Overgeneralization

by Monica Ross

Next up—overgeneralization. Overgeneralization involves drawing generalized and global conclusions based on a handful of evidence. What do I mean by “global” conclusions? It’s another way of saying all-encompassing. Instead of coming to a conclusion about this specific incidence, I might take this specific incidence and generalize it across all incidences. So the way that this would come into play is a spouse might come home and say to her partner “You always leave the dishes for me to do at the end of the day when I come home from work.”

In reality, there are some days that her partner may leave the dishes to be done and other days in which the partner actually does the dishes before she comes home, but to use language like “always” is to illicit a defensive response.

In a way, it puts the other person in the position of responding with “Well I don’t always do that. Yesterday when you came home I had the dishes done and the kids were fed.”

If there is an exception to the rule then things are not as absolute as they may appear on the surface. Other examples might be “never” as in “You never give me credit for any of the stuff that I do, instead you’re always talking about how much so and so has accomplished in life.”

Or maybe, “Every time we go out, you leave it up to me to socialize with people and you find the nearest corner to duck away into in order to avoid talking to other people. I’m so over being the one to carry on all of the conversation single-handedly.”

Or even, “I never seem to be able to finish what I start. I enroll in classes and then by the third or fourth class I always drop out. I’ve just always been like that.”

Or how about this one, “All the people who live in the town I grew up in are ultra-liberal.” These statements can’t possibly be true because there are exceptions to the rule. Sometimes the mother or father in the example above might give the other child the credit that they deny they get.

Or sometimes when the couple goes out, there will be moments when the spouse finds one or other person that he does end up socializing with. The student in the example of above may have finished a craft project they were working on last week, which means that they in fact do finish at times what they start.

Not everyone in the town that the person in the last example grew up in are in fact liberal. You get the point.

It may be common sense, but I still find that there is a propensity for some to use this type of language—“never,” “always,” “every,” “all.” And if this is common sense and we know these things, then why do we do it?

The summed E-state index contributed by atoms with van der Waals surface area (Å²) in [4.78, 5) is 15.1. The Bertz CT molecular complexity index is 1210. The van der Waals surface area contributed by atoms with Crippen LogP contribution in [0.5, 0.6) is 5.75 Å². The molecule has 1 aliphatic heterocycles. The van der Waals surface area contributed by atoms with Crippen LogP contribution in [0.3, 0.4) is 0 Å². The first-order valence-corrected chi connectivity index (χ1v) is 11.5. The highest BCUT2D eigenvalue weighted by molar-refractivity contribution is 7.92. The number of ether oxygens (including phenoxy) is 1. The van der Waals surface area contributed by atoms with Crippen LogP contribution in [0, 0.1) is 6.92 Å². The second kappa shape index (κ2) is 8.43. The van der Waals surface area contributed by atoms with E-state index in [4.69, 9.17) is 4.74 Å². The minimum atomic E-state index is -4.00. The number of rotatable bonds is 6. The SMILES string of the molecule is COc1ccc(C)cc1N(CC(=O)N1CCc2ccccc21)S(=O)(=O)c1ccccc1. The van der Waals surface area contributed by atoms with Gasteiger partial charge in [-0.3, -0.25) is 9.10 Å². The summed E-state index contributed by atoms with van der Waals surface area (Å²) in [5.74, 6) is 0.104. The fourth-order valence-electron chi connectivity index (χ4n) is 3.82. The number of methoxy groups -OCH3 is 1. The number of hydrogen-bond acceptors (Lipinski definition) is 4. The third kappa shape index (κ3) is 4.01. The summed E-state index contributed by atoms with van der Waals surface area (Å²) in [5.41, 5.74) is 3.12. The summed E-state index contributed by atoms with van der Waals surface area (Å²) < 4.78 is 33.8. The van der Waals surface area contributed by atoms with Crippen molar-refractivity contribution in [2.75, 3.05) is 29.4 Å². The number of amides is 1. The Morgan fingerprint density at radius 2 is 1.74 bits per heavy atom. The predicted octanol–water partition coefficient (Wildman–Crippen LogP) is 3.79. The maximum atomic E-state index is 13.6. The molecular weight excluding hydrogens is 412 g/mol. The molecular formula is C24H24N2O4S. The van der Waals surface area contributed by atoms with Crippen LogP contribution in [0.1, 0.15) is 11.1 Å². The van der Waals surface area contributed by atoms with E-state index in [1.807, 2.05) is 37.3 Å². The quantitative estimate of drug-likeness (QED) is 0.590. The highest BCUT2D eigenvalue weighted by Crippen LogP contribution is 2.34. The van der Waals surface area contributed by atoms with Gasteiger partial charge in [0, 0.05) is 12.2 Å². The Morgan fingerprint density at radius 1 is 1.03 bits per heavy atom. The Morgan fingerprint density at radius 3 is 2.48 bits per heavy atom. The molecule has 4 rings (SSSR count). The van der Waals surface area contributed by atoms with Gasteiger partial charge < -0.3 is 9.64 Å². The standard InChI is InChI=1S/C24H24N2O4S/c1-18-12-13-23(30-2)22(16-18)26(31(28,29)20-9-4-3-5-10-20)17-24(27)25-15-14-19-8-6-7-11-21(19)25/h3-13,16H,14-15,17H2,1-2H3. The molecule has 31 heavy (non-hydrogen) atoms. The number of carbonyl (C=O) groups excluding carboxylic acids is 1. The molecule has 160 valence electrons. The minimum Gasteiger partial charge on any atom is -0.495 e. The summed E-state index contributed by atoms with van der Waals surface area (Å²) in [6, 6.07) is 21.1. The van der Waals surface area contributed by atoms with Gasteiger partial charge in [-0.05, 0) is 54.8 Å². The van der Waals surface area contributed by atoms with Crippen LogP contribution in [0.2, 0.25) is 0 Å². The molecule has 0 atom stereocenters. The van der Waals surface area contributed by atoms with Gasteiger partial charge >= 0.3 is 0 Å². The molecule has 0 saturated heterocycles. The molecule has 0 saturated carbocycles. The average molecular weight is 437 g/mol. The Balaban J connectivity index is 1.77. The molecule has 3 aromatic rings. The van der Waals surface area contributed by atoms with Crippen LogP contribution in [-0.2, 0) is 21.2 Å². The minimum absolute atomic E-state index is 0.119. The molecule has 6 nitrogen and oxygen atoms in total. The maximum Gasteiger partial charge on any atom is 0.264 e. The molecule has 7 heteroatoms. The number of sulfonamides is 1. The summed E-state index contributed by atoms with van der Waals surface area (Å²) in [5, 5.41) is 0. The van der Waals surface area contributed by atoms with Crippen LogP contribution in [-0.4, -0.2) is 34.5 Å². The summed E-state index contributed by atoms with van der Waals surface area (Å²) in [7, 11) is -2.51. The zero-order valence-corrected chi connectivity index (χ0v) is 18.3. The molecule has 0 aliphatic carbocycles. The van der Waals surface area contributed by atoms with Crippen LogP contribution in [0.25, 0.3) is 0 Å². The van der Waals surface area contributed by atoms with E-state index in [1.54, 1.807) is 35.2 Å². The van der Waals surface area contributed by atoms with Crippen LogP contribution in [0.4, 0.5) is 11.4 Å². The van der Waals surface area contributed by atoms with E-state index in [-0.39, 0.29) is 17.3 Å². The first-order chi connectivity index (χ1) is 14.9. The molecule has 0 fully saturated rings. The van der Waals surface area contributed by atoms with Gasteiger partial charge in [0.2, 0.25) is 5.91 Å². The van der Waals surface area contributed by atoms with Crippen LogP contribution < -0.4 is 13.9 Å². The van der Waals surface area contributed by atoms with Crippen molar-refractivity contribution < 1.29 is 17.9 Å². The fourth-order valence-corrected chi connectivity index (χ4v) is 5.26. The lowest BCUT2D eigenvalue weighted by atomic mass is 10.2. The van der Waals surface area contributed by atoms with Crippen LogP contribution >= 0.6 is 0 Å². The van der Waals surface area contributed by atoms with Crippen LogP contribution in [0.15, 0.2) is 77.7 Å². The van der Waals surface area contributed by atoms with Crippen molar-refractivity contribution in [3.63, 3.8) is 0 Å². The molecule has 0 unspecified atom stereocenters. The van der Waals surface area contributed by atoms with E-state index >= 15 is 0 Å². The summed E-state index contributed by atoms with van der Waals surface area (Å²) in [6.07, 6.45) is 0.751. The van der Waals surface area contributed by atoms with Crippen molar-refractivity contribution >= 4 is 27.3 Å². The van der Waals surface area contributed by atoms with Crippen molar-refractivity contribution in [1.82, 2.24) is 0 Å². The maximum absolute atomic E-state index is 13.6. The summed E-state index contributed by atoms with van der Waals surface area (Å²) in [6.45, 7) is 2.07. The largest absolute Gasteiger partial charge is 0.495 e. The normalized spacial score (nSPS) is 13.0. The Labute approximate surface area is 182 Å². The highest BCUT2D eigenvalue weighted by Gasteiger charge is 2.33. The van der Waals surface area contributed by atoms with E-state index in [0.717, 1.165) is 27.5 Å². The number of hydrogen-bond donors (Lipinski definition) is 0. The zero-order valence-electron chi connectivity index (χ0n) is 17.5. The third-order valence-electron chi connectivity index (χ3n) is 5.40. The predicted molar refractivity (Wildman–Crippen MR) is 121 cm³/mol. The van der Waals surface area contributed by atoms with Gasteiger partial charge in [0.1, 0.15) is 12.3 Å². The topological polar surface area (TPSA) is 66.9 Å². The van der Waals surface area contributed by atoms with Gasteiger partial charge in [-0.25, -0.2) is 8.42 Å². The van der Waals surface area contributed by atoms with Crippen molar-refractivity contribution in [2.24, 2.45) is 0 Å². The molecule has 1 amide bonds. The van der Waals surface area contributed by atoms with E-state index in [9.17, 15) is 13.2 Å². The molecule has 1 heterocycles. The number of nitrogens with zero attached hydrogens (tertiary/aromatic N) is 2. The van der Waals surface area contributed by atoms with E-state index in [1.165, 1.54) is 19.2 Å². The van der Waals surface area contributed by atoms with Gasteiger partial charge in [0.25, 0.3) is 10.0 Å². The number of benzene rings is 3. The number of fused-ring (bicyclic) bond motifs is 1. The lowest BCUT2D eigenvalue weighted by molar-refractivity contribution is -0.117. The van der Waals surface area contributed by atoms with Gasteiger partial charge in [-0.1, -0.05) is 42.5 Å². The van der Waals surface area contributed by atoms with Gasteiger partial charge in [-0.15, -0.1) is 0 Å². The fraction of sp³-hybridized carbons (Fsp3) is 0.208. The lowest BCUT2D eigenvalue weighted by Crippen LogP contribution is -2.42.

People sometimes use polarizing language in order to magnify their point and get a reaction. But we don’t need to resort to that in order to get our point across. Another way of approaching the issue might be to qualify the statement in someway when delivering the message. That could sound like this “I notice that sometimes when I steer the conversation towards talking about your family, you tend to shut down.”

Or, “There are moments when I feel like the responsibility for cooking falls on me and if we could work together to share in some of that responsibility so that I don’t feel like I need to be the one cooking dinner all the time, then I think I would feel less stressed out.”

“Occasionally, when I ask you to turn the video game off and go to sleep I can hear that you’re still playing it late at night and on a school night. I thought we talked about how your teacher told me that she noticed you were tired in class. I thought we agreed to work on that.”

In these examples, the person relaying the information comes off as less threatening and the person on the receiving end gets credit for the exceptions to the rule. It moves the dialogue further because the person on the giving end doesn’t focus on the negativity of being annoyed or irritated or frustrated in the moment.

They give up the focus of an “every time” which ends up seeming more relentless than it in actuality it is when you think about it. The person on the receiving end can relax and not feel discouraged or depressed at the prospect of repeating the unwanted behavior because the other party acknowledged there are exceptions to the rule.

They can give up feelings of being depressed at the idea that they are stuck in repeating the unwanted behavior without the possibility of escaping the cycle.   Win-win all around.

This topic of not gravitating towards absolutes or extremes in thinking or in our communicating with others will come up over and over again. It’s just a more relaxed way of living.   We may be creatures of habit, but we can also break habits and allow others the freedom and movement to grow and change as well.

I had a professor once who said that a lot of the disorders in the DSM which is the tool that therapists use as a guide to give clients diagnoses can be classified as one of two things—behaviors related to rigidity or behaviors related to chaos.

So the aim, in a way is to go for the middle path. Or another way of looking at it is the balanced path.